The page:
AW2 Career and Education Section Offers Practical Advice for Wounded Warriors

AW2 Career Counselor Scott Cox shares career and education tips with AW2 Advocates at the 2010 AW2 Annual Training.

AW2 Career Counselor Scott Cox shares career and education tips with AW2 Advocates at the 2010 AW2 Annual Training.

By Sarah Greer, WTC Stratcom

The AW2 Career and Education Section had lots of good advice for AW2 staff at AW2 Annual Training this week. This enthusiastic team helps AW2 Soldiers, Veterans, and spouses explore career and education opportunities by helping them write resumes, prepare for interviews, and apply for employment, education, and training opportunities.

I sat in on Scott Cox’s Career and Education workshop, and thought he had some great advice for AW2 Soldiers, Veterans, and Families looking for jobs. He emphasized that it was very important for AW2 Advocates to help wounded warriors manage their expectations, such as:

  • The job-hunting process lasts a different amount of time for everyone. For some people, it’s a week, but for others, it may take six months or more, especially those looking for federal employment.
  • You may have to re-write your resume several times to get them ready for submission. Then, you may have to tweak your resume for each job you’re applying for.
  • Some people take less “desired” jobs to progress to their dream jobs.
  • Are there any barriers to employment, such as transportation or child care? If so, start talking to your AW2 Advocate about how to overcome those barriers.

Scott also gave some great tips for ways wounded warriors and spouses can improve their chances of finding employment:

  • Expand your geographical area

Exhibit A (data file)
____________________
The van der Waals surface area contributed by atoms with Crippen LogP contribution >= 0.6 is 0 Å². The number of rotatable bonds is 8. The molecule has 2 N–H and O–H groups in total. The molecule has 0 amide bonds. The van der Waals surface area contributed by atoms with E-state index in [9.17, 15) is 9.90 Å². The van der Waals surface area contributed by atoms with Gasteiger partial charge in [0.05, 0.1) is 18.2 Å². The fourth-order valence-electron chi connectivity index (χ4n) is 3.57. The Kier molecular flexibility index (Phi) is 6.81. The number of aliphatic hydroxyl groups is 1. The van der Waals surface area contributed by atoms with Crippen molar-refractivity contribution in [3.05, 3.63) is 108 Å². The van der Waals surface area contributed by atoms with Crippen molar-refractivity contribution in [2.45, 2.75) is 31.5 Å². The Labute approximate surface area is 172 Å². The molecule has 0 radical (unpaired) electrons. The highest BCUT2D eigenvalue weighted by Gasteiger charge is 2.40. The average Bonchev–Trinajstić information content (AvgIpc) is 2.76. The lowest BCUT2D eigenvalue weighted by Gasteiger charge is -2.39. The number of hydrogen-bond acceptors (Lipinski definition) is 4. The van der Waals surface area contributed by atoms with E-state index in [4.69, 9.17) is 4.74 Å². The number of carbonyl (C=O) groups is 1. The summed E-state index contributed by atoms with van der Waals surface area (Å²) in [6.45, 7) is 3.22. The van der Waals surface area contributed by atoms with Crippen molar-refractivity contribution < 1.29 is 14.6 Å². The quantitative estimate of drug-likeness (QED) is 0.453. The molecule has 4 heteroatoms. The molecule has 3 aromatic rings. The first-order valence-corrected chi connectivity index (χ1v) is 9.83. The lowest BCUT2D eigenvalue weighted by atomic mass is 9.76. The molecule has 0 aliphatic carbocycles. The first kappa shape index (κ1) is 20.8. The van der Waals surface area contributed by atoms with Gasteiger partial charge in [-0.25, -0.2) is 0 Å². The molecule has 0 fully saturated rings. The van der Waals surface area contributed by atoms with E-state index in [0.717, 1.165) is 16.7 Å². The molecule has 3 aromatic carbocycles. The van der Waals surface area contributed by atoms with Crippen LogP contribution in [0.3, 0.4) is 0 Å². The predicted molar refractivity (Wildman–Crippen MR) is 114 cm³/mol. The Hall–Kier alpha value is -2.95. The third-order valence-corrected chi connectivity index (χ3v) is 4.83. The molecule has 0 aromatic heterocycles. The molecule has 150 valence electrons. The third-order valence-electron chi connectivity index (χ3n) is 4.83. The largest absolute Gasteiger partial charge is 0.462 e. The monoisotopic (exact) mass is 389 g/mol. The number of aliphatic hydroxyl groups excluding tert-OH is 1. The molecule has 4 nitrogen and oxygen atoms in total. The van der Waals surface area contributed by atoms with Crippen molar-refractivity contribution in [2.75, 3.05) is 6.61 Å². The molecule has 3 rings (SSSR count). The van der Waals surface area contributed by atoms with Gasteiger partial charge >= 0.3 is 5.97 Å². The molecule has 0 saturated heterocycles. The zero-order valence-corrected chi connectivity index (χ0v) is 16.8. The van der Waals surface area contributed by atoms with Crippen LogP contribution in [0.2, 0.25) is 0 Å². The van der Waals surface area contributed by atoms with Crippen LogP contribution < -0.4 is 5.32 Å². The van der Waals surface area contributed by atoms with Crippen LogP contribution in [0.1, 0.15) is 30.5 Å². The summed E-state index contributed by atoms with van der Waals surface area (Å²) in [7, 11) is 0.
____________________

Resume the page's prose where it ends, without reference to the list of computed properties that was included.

• Expand your employer base
  • Prepare a well-written resume
  • Have a professional voice recording on your home phone and your cell phone
  • Ensure that your social media profiles are appropriate – employers will probably look at them
  • Keep the AW2 Career and Education section up to date on your contact information – if they can’t reach you, they can’t tell you about a job opportunity

I also found the Web site that Scott recommended,to be very helpful–O*NET which is hosted by the U.S. Department of Labor. On the Crosswalk section of O*NET, servicemembers and Veterans can enter their MOC (military occupational classification) and see similar civilian jobs and the skills that MOC typically includes. This site can be very helpful for AW2 Soldiers and Veterans preparing their first civilian resumes.

AW2 Soldiers, Veterans, and spouses should keep their AW2 Advocates informed about their career and education goals, and you can always contact the AW2 Career and Education section directly at AW2CareerProgram@conus.army.mil.

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